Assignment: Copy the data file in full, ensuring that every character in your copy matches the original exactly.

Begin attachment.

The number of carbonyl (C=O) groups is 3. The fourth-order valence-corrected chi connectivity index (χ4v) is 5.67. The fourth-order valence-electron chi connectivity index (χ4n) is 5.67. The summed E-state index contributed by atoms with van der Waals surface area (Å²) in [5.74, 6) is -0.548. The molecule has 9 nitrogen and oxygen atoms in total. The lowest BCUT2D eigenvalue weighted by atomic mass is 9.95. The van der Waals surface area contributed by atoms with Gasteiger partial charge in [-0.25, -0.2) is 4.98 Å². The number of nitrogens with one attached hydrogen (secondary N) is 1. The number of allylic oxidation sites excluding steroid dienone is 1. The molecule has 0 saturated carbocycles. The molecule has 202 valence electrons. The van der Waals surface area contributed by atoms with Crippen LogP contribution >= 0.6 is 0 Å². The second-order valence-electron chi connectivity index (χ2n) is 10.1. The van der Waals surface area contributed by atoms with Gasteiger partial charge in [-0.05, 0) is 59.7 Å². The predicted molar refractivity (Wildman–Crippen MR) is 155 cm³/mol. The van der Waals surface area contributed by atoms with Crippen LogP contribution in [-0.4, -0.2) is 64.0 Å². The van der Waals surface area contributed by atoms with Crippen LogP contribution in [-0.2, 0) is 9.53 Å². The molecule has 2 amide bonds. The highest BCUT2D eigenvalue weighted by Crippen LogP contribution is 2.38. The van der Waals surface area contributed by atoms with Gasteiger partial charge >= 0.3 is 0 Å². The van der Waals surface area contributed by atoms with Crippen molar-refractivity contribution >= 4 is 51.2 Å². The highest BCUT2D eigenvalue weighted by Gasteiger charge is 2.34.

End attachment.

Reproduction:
The number of carbonyl (C=O) groups is 3. The fourth-order valence-corrected chi connectivity index (χ4v) is 5.67. The fourth-order valence-electron chi connectivity index (χ4n) is 5.67. The summed E-state index contributed by atoms with van der Waals surface area (Å²) in [5.74, 6) is -0.548. The molecule has 9 nitrogen and oxygen atoms in total. The lowest BCUT2D eigenvalue weighted by atomic mass is 9.95. The van der Waals surface area contributed by atoms with Gasteiger partial charge in [-0.25, -0.2) is 4.98 Å². The number of nitrogens with one attached hydrogen (secondary N) is 1. The number of allylic oxidation sites excluding steroid dienone is 1. The molecule has 0 saturated carbocycles. The molecule has 202 valence electrons. The van der Waals surface area contributed by atoms with Crippen LogP contribution >= 0.6 is 0 Å². The second-order valence-electron chi connectivity index (χ2n) is 10.1. The van der Waals surface area contributed by atoms with Gasteiger partial charge in [-0.05, 0) is 59.7 Å². The predicted molar refractivity (Wildman–Crippen MR) is 155 cm³/mol. The van der Waals surface area contributed by atoms with Crippen LogP contribution in [-0.4, -0.2) is 64.0 Å². The van der Waals surface area contributed by atoms with Crippen LogP contribution in [-0.2, 0) is 9.53 Å². The molecule has 2 amide bonds. The highest BCUT2D eigenvalue weighted by Crippen LogP contribution is 2.38. The van der Waals surface area contributed by atoms with Gasteiger partial charge >= 0.3 is 0 Å². The van der Waals surface area contributed by atoms with Crippen molar-refractivity contribution >= 4 is 51.2 Å². The highest BCUT2D eigenvalue weighted by Gasteiger charge is 2.34.